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American volunteer against ISIS killed in Syria

American volunteer against ISIS killed in Syria
US authorities confirmed that an American volunteer in the Kurdish militia was killed in northern Syria. Sources say he died in heavy fighting between the Kurds and Islamic State militants in the village of Suluk, 50 miles east of Kobani.

Keith Broomfield, 36, of Westminster, Massachusetts, was a member of the “Lions of Rojava” a group of Western fighters attached to the Kurdish People’s Protection Unit (YPG). He left the US for Syria four months ago, his mother told reporters.

American fighter, Keith Broomfield from Massachusetts, joined YPG in February in Kobane, martyred in Qentere village. pic.twitter.com/SKQ9eVf25x

— A Dunon (@ArjDnn) June 10, 2015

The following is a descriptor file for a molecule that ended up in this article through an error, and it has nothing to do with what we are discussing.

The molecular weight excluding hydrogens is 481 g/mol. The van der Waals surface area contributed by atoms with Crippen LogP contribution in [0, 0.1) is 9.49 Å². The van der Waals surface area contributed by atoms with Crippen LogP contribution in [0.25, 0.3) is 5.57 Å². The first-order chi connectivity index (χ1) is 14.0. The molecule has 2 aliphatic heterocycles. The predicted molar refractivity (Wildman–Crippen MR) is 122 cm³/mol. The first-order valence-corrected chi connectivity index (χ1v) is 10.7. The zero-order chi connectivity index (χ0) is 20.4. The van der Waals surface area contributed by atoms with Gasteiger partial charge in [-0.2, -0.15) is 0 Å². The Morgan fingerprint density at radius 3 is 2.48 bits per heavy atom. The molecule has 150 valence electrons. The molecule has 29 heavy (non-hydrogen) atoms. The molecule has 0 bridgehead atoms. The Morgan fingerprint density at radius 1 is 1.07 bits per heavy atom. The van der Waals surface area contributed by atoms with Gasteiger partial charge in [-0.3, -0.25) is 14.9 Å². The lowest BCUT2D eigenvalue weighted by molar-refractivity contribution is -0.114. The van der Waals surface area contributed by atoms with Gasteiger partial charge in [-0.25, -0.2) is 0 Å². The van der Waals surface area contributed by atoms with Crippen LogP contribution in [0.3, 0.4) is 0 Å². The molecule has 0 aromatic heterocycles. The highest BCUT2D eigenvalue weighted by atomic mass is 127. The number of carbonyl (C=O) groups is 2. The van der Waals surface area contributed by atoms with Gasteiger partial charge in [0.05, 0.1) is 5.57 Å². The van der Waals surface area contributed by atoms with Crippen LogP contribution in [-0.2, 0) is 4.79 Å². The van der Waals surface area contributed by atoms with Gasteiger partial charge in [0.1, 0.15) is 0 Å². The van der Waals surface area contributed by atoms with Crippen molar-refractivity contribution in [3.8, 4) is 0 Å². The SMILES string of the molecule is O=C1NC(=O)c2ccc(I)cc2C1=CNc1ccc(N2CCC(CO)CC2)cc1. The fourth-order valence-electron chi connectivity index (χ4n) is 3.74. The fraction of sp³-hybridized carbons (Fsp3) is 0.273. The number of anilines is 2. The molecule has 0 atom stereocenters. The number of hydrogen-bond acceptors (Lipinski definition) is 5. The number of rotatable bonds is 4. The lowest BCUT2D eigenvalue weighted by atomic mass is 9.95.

State Department spokesman Jeff Rathke confirmed Broomfield’s death on Wednesday, but refused to disclose any other information, citing privacy concerns.

This is the first confirmed American casualty in the conflict between the self-proclaimed Islamic State (IS, formerly ISIS/ISIL) and the US-aided troops and militias in Iraq and Syria.

My unspoken prayers and tears for those in the Middle East were answered when he left to fight. I didn't think I would lose him,” said Broomfield’s sister Jennifer in a Facebook post. “Please pray for peace. Pray for those who are fighting and those lost. Boldly as God asks us to I pray for ISIS. This needs to end. Love you big brother.

READ MORE: Not only Uncle Sam wants you: Kurds recruiting former US troops to fight ISIS

Dozens of foreigners, including former US and UK soldiers, have joined the Kurds over the past year, eager to fight against the terror group calling itself the Islamic State. After heavy fighting, the YPG successfully repelled an IS attack on Kobani in January, and has helped Kurdish Peshmerga militias in Iraq liberate Tikrit in April.

By contrast, US State Department has estimated that some 20,000 foreigners have flocked to IS ranks, including at least 3,000 Westerners.

There are currently 3,100 US troops in Iraq, acting as instructors and advisers to Iraqi forces and Kurdish and Sunni militias, but officially not engaged in combat operations.